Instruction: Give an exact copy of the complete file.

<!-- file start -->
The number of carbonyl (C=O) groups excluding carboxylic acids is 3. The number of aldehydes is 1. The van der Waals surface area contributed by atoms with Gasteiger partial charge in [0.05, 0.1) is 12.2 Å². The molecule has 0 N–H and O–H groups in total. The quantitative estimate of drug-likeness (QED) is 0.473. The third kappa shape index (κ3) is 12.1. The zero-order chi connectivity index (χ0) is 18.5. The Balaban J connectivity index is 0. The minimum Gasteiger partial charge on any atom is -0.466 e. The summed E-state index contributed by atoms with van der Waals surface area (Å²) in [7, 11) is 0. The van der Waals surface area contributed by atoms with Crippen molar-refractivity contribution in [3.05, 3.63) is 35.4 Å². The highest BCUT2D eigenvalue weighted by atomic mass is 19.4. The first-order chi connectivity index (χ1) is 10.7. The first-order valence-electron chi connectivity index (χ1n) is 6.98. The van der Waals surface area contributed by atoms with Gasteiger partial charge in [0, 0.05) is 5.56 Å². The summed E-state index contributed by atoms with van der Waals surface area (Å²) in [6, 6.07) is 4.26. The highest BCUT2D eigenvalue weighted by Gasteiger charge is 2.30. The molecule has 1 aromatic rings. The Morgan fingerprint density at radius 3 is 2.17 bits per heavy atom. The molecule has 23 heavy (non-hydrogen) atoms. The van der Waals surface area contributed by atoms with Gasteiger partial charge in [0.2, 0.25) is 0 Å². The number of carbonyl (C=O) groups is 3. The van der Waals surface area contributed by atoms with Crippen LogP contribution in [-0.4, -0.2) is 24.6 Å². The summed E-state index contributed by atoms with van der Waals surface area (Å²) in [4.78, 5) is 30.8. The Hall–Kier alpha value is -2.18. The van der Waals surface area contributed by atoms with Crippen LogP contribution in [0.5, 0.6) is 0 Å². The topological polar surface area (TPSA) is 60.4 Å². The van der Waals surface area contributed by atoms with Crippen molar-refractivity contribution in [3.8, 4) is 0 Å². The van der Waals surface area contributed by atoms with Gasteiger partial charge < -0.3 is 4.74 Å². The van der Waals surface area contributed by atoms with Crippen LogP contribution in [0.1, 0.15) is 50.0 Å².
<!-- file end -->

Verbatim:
The number of carbonyl (C=O) groups excluding carboxylic acids is 3. The number of aldehydes is 1. The van der Waals surface area contributed by atoms with Gasteiger partial charge in [0.05, 0.1) is 12.2 Å². The molecule has 0 N–H and O–H groups in total. The quantitative estimate of drug-likeness (QED) is 0.473. The third kappa shape index (κ3) is 12.1. The zero-order chi connectivity index (χ0) is 18.5. The Balaban J connectivity index is 0. The minimum Gasteiger partial charge on any atom is -0.466 e. The summed E-state index contributed by atoms with van der Waals surface area (Å²) in [7, 11) is 0. The van der Waals surface area contributed by atoms with Crippen molar-refractivity contribution in [3.05, 3.63) is 35.4 Å². The highest BCUT2D eigenvalue weighted by atomic mass is 19.4. The first-order chi connectivity index (χ1) is 10.7. The first-order valence-electron chi connectivity index (χ1n) is 6.98. The van der Waals surface area contributed by atoms with Gasteiger partial charge in [0, 0.05) is 5.56 Å². The summed E-state index contributed by atoms with van der Waals surface area (Å²) in [6, 6.07) is 4.26. The highest BCUT2D eigenvalue weighted by Gasteiger charge is 2.30. The molecule has 1 aromatic rings. The Morgan fingerprint density at radius 3 is 2.17 bits per heavy atom. The molecule has 23 heavy (non-hydrogen) atoms. The van der Waals surface area contributed by atoms with Gasteiger partial charge in [0.2, 0.25) is 0 Å². The number of carbonyl (C=O) groups is 3. The van der Waals surface area contributed by atoms with Crippen LogP contribution in [-0.4, -0.2) is 24.6 Å². The summed E-state index contributed by atoms with van der Waals surface area (Å²) in [4.78, 5) is 30.8. The Hall–Kier alpha value is -2.18. The van der Waals surface area contributed by atoms with Crippen LogP contribution in [0.5, 0.6) is 0 Å². The topological polar surface area (TPSA) is 60.4 Å². The van der Waals surface area contributed by atoms with Crippen molar-refractivity contribution in [3.8, 4) is 0 Å². The van der Waals surface area contributed by atoms with Gasteiger partial charge < -0.3 is 4.74 Å². The van der Waals surface area contributed by atoms with Crippen LogP contribution in [0.1, 0.15) is 50.0 Å².